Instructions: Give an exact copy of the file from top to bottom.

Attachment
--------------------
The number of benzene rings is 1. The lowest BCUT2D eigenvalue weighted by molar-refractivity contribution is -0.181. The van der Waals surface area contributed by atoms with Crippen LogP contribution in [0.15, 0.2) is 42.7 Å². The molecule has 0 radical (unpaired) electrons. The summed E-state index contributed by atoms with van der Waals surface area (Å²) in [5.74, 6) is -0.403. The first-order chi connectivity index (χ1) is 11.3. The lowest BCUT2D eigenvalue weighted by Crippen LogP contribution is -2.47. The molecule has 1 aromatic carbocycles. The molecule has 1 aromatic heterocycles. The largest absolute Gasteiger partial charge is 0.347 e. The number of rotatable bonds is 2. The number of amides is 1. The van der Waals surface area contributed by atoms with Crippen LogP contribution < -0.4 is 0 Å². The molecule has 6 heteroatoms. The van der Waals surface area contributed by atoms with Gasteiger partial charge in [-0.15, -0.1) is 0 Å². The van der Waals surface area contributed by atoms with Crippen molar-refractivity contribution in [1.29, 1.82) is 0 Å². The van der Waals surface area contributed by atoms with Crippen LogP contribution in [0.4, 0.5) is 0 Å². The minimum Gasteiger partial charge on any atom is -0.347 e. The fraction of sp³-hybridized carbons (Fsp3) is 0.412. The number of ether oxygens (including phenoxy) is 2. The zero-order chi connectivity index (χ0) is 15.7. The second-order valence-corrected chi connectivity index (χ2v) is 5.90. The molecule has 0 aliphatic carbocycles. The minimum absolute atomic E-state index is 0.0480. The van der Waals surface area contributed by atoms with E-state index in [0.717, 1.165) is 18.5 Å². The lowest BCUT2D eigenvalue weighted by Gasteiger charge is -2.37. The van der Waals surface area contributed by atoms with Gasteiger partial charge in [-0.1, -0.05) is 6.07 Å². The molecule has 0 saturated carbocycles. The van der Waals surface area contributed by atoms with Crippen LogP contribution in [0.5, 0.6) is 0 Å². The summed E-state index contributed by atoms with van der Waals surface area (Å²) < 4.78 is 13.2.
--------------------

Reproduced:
The number of benzene rings is 1. The lowest BCUT2D eigenvalue weighted by molar-refractivity contribution is -0.181. The van der Waals surface area contributed by atoms with Crippen LogP contribution in [0.15, 0.2) is 42.7 Å². The molecule has 0 radical (unpaired) electrons. The summed E-state index contributed by atoms with van der Waals surface area (Å²) in [5.74, 6) is -0.403. The first-order chi connectivity index (χ1) is 11.3. The lowest BCUT2D eigenvalue weighted by Crippen LogP contribution is -2.47. The molecule has 1 aromatic carbocycles. The molecule has 1 aromatic heterocycles. The largest absolute Gasteiger partial charge is 0.347 e. The number of rotatable bonds is 2. The number of amides is 1. The van der Waals surface area contributed by atoms with Crippen LogP contribution < -0.4 is 0 Å². The molecule has 6 heteroatoms. The van der Waals surface area contributed by atoms with Gasteiger partial charge in [-0.15, -0.1) is 0 Å². The van der Waals surface area contributed by atoms with Crippen molar-refractivity contribution in [1.29, 1.82) is 0 Å². The van der Waals surface area contributed by atoms with Crippen LogP contribution in [0.4, 0.5) is 0 Å². The minimum Gasteiger partial charge on any atom is -0.347 e. The fraction of sp³-hybridized carbons (Fsp3) is 0.412. The number of ether oxygens (including phenoxy) is 2. The zero-order chi connectivity index (χ0) is 15.7. The second-order valence-corrected chi connectivity index (χ2v) is 5.90. The molecule has 0 aliphatic carbocycles. The minimum absolute atomic E-state index is 0.0480. The van der Waals surface area contributed by atoms with E-state index in [0.717, 1.165) is 18.5 Å². The lowest BCUT2D eigenvalue weighted by Gasteiger charge is -2.37. The van der Waals surface area contributed by atoms with Gasteiger partial charge in [-0.1, -0.05) is 6.07 Å². The molecule has 0 saturated carbocycles. The van der Waals surface area contributed by atoms with Crippen LogP contribution in [0.5, 0.6) is 0 Å². The summed E-state index contributed by atoms with van der Waals surface area (Å²) < 4.78 is 13.2.